Hiding From Dismal Days


The weather has been dismal for a few days now.

The sky is a dull grey color, which strangely resembles cigarette ashes.

There is daylight, but there is no sun to be seen.

The rain and the heat mixes to create an oppressive humidity in the air.

I look out the window, but my view is distorted by raindrops.

My mood is impacted by the dismal day.

My emotional state is gloomy.

I have weather induced doldrums.

I want to hibernate until the sun returns.

If anyone needs me, I will be hiding under the covers.

Cold Spell Confusion


The local meteorologist  is predicting a cold spell this weekend.  He even used a blue icy-wind graphic to drive home his point.  However, I am confused.

Admittedly, it will be cooler on Saturday.  It just seems a bit dramatic to use the term cold spell and graphics with blue icy-winds.  The coldest day will be in the upper 50’s and it’s still February.

Maybe the meteorologist has a different definition of cold than I do.  What do you think?

Thank a Mail Carrier Day

Today is Thank a Mail Carrier day.  Unfortunately, mail Carriers are often overlooked and taken for granted.

They work in blazing hot summers, bone chilling winters, and even in torrential rains.

Everyday they go to work and find a pile of boxes and letters.  They work their tails off all day, only to find another pile the next day.  It’s a never ending cycle.

It takes a tough and persistent person to be a mail carrier and I appreciate all their hard work.



First Alabama Summer

The winters in Alabama are mild.  We have a lot of warm to cool days and a few days that are actually cold.  Here is our forecast for the week.


For some reason, checking the weather forecast this week got me thinking about my first summer in Alabama.

I spent my childhood in Germany.  The summers there were mild and it rarely hit 80 degrees.  We didn’t have air conditioning in our house, because we didn’t need it.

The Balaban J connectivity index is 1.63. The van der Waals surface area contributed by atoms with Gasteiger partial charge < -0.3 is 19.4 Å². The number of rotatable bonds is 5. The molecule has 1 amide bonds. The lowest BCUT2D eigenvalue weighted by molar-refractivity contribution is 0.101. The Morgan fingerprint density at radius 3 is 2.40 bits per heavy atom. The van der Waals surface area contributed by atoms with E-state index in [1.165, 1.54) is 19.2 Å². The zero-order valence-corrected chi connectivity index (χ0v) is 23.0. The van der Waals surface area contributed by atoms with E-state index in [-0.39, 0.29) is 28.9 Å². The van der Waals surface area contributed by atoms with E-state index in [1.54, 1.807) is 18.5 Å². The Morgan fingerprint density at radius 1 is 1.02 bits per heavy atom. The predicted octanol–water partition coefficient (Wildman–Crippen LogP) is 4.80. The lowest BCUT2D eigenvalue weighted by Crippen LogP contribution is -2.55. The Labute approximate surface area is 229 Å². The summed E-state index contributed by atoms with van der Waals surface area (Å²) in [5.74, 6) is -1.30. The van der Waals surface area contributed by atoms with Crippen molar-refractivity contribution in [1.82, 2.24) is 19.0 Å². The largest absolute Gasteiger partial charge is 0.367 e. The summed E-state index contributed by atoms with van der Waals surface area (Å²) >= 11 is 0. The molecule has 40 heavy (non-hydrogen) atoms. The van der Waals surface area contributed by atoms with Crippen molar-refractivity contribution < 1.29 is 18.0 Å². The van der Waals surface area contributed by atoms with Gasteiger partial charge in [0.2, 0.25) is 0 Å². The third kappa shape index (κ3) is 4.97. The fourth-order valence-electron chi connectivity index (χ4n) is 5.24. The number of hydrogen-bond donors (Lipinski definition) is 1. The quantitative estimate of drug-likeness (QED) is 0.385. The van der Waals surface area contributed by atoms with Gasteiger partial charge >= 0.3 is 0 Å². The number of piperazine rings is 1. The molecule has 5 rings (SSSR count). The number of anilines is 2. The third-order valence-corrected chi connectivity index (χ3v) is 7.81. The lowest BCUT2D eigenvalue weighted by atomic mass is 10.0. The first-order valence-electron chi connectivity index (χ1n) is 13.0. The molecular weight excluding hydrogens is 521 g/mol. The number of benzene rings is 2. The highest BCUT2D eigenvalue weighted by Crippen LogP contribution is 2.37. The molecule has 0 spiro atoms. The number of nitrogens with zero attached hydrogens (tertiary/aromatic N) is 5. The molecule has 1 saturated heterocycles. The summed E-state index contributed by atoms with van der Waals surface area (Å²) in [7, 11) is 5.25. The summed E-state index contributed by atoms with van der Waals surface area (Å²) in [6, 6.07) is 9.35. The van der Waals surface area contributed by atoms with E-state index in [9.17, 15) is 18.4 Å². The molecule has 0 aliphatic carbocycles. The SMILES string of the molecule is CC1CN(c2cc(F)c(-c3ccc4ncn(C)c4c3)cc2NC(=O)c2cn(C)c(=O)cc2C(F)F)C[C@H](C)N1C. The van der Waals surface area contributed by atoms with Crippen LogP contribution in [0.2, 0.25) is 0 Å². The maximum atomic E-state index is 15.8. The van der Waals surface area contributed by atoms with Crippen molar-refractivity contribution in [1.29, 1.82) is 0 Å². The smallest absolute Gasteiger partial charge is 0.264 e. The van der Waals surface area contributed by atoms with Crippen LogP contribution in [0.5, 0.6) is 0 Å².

In 1987, I was 13 and my family moved to Alabama.  It was summer time when we made the move.  I remember that day very well.  We left Frankfort wearing coats, because summer was just getting started and it was still cold.

Our plane landed in Charleston, South Carolina.  The temperature was over 100 degrees and the humidity was in the 90 percentile.  We drove to our new home in Alabama, which is even further south.

I thought I would die that summer.  Never in my whole life had I expressed such oppressive heat.

As soon as I walked outside, I would begin sweating and it felt hard to breath.  It was like trying to breath steam.  I remember just trying to take a short walk one day, but it was impossible.  I felt like I was about to faint.  My stomach was also affected by the heat and I was nauseous a lot that summer.

Since 1987, I have lived in Alabama and Texas (expect for a brief six month stay in Moscow, Russia in 1997).  Anyway, I have adapted to the weather in Alabama.  The summers are still hot.  It routinely gets over 100 degrees and the humidity is always in the 90 percent range.  It’s hot, but it doesn’t feel like I am about to die.

Thank goodness, because after that first summer I really thought I would have to spend the rest of my life indoors.